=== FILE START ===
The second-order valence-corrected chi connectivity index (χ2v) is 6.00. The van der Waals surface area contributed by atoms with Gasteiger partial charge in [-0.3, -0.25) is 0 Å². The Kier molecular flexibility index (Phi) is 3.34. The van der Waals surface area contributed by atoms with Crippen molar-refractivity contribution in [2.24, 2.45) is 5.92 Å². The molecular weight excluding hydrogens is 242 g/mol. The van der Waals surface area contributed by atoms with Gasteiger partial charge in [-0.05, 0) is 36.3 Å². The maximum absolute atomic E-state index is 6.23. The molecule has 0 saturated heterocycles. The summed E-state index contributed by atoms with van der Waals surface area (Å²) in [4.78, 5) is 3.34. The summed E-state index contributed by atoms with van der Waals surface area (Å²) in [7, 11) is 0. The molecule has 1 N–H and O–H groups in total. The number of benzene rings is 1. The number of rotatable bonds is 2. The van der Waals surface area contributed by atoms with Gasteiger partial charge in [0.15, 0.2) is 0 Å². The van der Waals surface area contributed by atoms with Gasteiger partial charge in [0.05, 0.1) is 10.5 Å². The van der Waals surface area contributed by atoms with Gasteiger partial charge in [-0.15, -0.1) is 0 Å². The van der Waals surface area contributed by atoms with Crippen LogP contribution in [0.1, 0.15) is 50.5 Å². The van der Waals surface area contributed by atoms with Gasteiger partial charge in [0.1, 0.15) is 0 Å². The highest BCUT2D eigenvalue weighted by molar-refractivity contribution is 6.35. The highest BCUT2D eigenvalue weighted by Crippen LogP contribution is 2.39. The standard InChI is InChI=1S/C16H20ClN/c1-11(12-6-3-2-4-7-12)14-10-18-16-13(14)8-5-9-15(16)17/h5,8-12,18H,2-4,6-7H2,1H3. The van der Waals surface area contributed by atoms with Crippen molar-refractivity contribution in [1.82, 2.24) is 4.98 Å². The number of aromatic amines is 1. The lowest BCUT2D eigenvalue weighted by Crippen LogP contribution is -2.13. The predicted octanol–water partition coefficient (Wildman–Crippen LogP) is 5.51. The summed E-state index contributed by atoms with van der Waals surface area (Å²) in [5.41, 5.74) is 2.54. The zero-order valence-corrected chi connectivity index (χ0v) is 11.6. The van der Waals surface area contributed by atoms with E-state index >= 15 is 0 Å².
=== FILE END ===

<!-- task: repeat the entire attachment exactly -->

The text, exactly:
The second-order valence-corrected chi connectivity index (χ2v) is 6.00. The van der Waals surface area contributed by atoms with Gasteiger partial charge in [-0.3, -0.25) is 0 Å². The Kier molecular flexibility index (Phi) is 3.34. The van der Waals surface area contributed by atoms with Crippen molar-refractivity contribution in [2.24, 2.45) is 5.92 Å². The molecular weight excluding hydrogens is 242 g/mol. The van der Waals surface area contributed by atoms with Gasteiger partial charge in [-0.05, 0) is 36.3 Å². The maximum absolute atomic E-state index is 6.23. The molecule has 0 saturated heterocycles. The summed E-state index contributed by atoms with van der Waals surface area (Å²) in [4.78, 5) is 3.34. The summed E-state index contributed by atoms with van der Waals surface area (Å²) in [7, 11) is 0. The molecule has 1 N–H and O–H groups in total. The number of benzene rings is 1. The number of rotatable bonds is 2. The van der Waals surface area contributed by atoms with Gasteiger partial charge in [0.15, 0.2) is 0 Å². The van der Waals surface area contributed by atoms with Gasteiger partial charge in [0.05, 0.1) is 10.5 Å². The van der Waals surface area contributed by atoms with Gasteiger partial charge in [-0.15, -0.1) is 0 Å². The van der Waals surface area contributed by atoms with Crippen LogP contribution in [0.1, 0.15) is 50.5 Å². The van der Waals surface area contributed by atoms with Gasteiger partial charge in [0.1, 0.15) is 0 Å². The highest BCUT2D eigenvalue weighted by molar-refractivity contribution is 6.35. The highest BCUT2D eigenvalue weighted by Crippen LogP contribution is 2.39. The standard InChI is InChI=1S/C16H20ClN/c1-11(12-6-3-2-4-7-12)14-10-18-16-13(14)8-5-9-15(16)17/h5,8-12,18H,2-4,6-7H2,1H3. The van der Waals surface area contributed by atoms with Crippen molar-refractivity contribution in [1.82, 2.24) is 4.98 Å². The number of aromatic amines is 1. The lowest BCUT2D eigenvalue weighted by Crippen LogP contribution is -2.13. The predicted octanol–water partition coefficient (Wildman–Crippen LogP) is 5.51. The summed E-state index contributed by atoms with van der Waals surface area (Å²) in [5.41, 5.74) is 2.54. The zero-order valence-corrected chi connectivity index (χ0v) is 11.6. The van der Waals surface area contributed by atoms with E-state index >= 15 is 0 Å².